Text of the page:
Not since the disappearance of Iran’s Brigadier General Al-Reza Asgari in Turkey in 2007, has a political departure puzzled the Middle East like that of Syria’s Jihad Makdissi, the former foreign ministry spokesperson of the Assad government. He disappeared after leaving his position last December.
The mystery of Makdissi’s whereabouts got a boost in the last few days after U.S. envoy to Syria Robert Ford told CNN that the former Syrian official “has fled to the U.S. as a refugee,” only to be contradicted by the State Department hours later reiterating that “Makdissi is not in the United States and Ambassador Ford misspoke.”
There have been plenty of rumors since Reuters broke the story on December 3rd. While Makdissi has not appeared publicly and no confirmation has been provided on his locale since then, few conclusions can be drawn on the case:
-Makdissi is neither in Syria nor anymore part of the regime.
Whether he was “sacked” in the words of Hezbollah’s Al-Manar TV, or “on a long vacation” as Syria’s Al-Watan declared, or “defected” as diplomatic sources told both Reuters and The Guardian, the reports all confirm that Makdissi is no more the spokesperson of the Syrian foreign ministry.
The former official is also out of Syria. Reports have indicated that his house was burnt in the Mezzeh neighborhood of Damascus, the day following his departure. It is also safe to assume that the Syrian regime would not have spared an effort to have Makdissi appear publicly if he were still in the country or part of the government.
Rumors on the defection of Syrian Vice President Farouk Al-Sharaa, or Syria’s former ambassador to France Lamia Shakkour, or the alleged death of the interior minister Mohammed Al-Shaar, were immediately refuted by the regime either through public appearances or media interviews.
-It is also most likely that Makdissi departed from Beirut.
Even with Hezbollah’s strong security presence at Beirut’s airport, all of the major reports have indicated that Makdissi left from there. Many Syrian officials and activists live in or visit Lebanon today. Makdissi’s kids were also attending school in the Lebanese capital and both his family and him are confirmed to be out of the country.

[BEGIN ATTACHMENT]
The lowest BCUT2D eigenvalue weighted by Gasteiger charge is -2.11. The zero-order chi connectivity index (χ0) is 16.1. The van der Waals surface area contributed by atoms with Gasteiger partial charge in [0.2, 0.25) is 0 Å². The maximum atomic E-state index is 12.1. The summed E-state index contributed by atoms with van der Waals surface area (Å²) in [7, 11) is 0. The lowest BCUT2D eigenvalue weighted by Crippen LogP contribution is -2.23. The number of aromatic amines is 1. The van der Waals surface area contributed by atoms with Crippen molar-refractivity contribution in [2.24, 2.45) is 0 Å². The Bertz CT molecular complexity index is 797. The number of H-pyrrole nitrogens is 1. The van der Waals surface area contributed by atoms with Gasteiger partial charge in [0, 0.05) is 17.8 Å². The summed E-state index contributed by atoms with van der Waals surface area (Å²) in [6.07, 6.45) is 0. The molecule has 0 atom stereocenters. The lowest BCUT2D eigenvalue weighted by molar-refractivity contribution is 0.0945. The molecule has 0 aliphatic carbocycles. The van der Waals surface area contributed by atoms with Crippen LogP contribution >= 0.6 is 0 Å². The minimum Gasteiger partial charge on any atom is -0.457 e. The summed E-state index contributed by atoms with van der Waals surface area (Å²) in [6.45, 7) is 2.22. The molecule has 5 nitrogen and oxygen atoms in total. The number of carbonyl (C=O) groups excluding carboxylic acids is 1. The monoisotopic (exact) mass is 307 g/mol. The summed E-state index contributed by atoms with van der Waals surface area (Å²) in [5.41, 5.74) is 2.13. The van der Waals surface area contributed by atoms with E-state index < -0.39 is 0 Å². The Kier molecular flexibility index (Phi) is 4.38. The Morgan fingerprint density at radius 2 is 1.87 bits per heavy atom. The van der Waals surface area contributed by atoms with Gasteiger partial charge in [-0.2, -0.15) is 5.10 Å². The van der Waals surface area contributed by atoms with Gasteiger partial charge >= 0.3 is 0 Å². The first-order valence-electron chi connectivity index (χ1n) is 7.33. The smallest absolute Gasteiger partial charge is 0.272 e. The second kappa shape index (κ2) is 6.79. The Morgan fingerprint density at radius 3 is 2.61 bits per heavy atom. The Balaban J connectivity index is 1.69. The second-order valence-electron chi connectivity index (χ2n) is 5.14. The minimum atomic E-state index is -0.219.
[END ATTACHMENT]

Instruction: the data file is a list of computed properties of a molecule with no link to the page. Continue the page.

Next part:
-Makdissi is unlikely in a country close to Assad.
It’s more common than not that those who break with their government don’t end up in capitals friendly with the country of origin. Cubans mostly come to the United States, and the Americans who defected during the Cold War ended up in the former Soviet Union or vice versa.
Makdissi is less likely to be in Tehran or Moscow or Caracas, as he could be risking -incase the goal is defecting- being handed back to the Syrian regime.
Most of the officials or Assad family members who left Syria since the crisis began, have ended up in either Qatar, or Jordan or Turkey or France or the UAE. In Makdissi’s case, the initial reports pointed to capitals closer to the opposition than to the regime (London, Washington). The U.S. State Department said on December 5th that “we understand he’s in London,” but then denied it the next day by saying that it was another mis-statement and “those reports are not true.”
Makdissi, an Insider
Makdissi has inside knowledge on Assad, and the Chemical Weapons program . It was his July 23rd comments, saying that “all of these types of (chemical) weapons are in storage and under security and the direct supervision of the Syrian armed forces and will never be used unless Syria is exposed to external aggression,” that got him in trouble with his bosses in Damascus. Syria had not acknowledged with such clarity before having this weaponry and officials including Foreign Minister Walid Mouallem tried to walk back Makdissi’s comments afterwards.
Still, Makdissi, who joined the Syrian government in 1998, remained active on behalf of the regime after his controversy. The spokesperson was part of the Syrian delegation to the UNGA meetings in New York in late September, and engaged with followers on twitter and Facebook until November 23rd, two weeks before his departure.
The Guardian reported on December 24th that Makdissi is “cooperating with U.S. intelligence agencies who helped him flee.” Makdissi, who comes from Christian roots, had close ties to the Assads. His soft spoken tone as well as fluency in English made him a great asset for the regime.
There is a strong possibility that Makdissi will eventually speak out. Those who know the former official, speak of an ambitious character. His strong media presence , and twitter exchanges with Syrians voicing discontent over the violence and calling for dialogue can offer him a comeback into Syrian politics. Unlike General Saghir who has completely disappeared and his fate is still unknown, it is fair to assume that Makdissi will return to the public sphere after the situation clears up in Syria or have a role in an upcoming transition.
Until then, expect more rumors, mis-statements, and leaks from London to Washington to Damascus and even from the small Lebanese suburb of Broumana, where apparently Assem Qansoe, a close ally of the Syrian regime, spotted Makdissi “dining” seven weeks ago.
(Joyce Karam is the Washington Correspondent for Al-Hayat Newspaper, an International Arabic Daily based in London. She has covered American politics extensively since 2004 with focus on U.S. policy towards the Middle East. Prior to that, she worked as a Journalist in Lebanon, covering the Post-war situation. Joyce holds a B.A. in Journalism and an M.A. in International Peace and Conflict Resolution. Twitter: @Joyce_Karam)